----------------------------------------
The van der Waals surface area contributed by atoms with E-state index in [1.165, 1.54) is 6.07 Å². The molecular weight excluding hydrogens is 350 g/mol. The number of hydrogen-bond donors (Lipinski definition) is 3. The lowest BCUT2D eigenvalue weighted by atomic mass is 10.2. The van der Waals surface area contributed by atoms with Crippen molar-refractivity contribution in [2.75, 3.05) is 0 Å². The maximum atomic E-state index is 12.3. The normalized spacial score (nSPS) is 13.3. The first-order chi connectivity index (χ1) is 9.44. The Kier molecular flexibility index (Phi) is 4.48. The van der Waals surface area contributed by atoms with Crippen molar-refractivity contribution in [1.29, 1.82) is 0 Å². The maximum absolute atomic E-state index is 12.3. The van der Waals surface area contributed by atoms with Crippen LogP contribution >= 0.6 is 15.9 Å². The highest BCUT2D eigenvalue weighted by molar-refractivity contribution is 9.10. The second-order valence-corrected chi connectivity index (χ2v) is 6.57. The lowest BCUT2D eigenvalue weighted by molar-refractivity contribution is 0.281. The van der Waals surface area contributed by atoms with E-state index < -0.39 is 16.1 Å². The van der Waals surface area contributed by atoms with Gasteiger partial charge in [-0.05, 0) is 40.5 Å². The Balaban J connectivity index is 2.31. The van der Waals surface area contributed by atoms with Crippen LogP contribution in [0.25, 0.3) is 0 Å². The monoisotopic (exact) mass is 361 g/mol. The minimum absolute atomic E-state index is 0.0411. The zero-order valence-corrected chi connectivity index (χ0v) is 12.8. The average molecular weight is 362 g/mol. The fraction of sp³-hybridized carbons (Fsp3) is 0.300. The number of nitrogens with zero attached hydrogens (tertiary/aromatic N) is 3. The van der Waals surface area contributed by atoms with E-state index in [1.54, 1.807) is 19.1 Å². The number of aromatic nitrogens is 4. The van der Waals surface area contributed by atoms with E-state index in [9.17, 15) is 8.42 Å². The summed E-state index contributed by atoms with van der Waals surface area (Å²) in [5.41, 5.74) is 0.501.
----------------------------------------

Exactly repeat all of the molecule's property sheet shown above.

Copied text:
The van der Waals surface area contributed by atoms with E-state index in [1.165, 1.54) is 6.07 Å². The molecular weight excluding hydrogens is 350 g/mol. The number of hydrogen-bond donors (Lipinski definition) is 3. The lowest BCUT2D eigenvalue weighted by atomic mass is 10.2. The van der Waals surface area contributed by atoms with Crippen molar-refractivity contribution in [2.75, 3.05) is 0 Å². The maximum atomic E-state index is 12.3. The normalized spacial score (nSPS) is 13.3. The first-order chi connectivity index (χ1) is 9.44. The Kier molecular flexibility index (Phi) is 4.48. The van der Waals surface area contributed by atoms with Crippen molar-refractivity contribution in [1.29, 1.82) is 0 Å². The maximum absolute atomic E-state index is 12.3. The van der Waals surface area contributed by atoms with Crippen LogP contribution >= 0.6 is 15.9 Å². The highest BCUT2D eigenvalue weighted by molar-refractivity contribution is 9.10. The second-order valence-corrected chi connectivity index (χ2v) is 6.57. The lowest BCUT2D eigenvalue weighted by molar-refractivity contribution is 0.281. The van der Waals surface area contributed by atoms with E-state index < -0.39 is 16.1 Å². The van der Waals surface area contributed by atoms with Gasteiger partial charge in [-0.05, 0) is 40.5 Å². The Balaban J connectivity index is 2.31. The van der Waals surface area contributed by atoms with Crippen LogP contribution in [0.25, 0.3) is 0 Å². The monoisotopic (exact) mass is 361 g/mol. The minimum absolute atomic E-state index is 0.0411. The zero-order valence-corrected chi connectivity index (χ0v) is 12.8. The average molecular weight is 362 g/mol. The fraction of sp³-hybridized carbons (Fsp3) is 0.300. The number of nitrogens with zero attached hydrogens (tertiary/aromatic N) is 3. The van der Waals surface area contributed by atoms with E-state index in [1.54, 1.807) is 19.1 Å². The number of aromatic nitrogens is 4. The van der Waals surface area contributed by atoms with E-state index in [9.17, 15) is 8.42 Å². The summed E-state index contributed by atoms with van der Waals surface area (Å²) in [5.41, 5.74) is 0.501.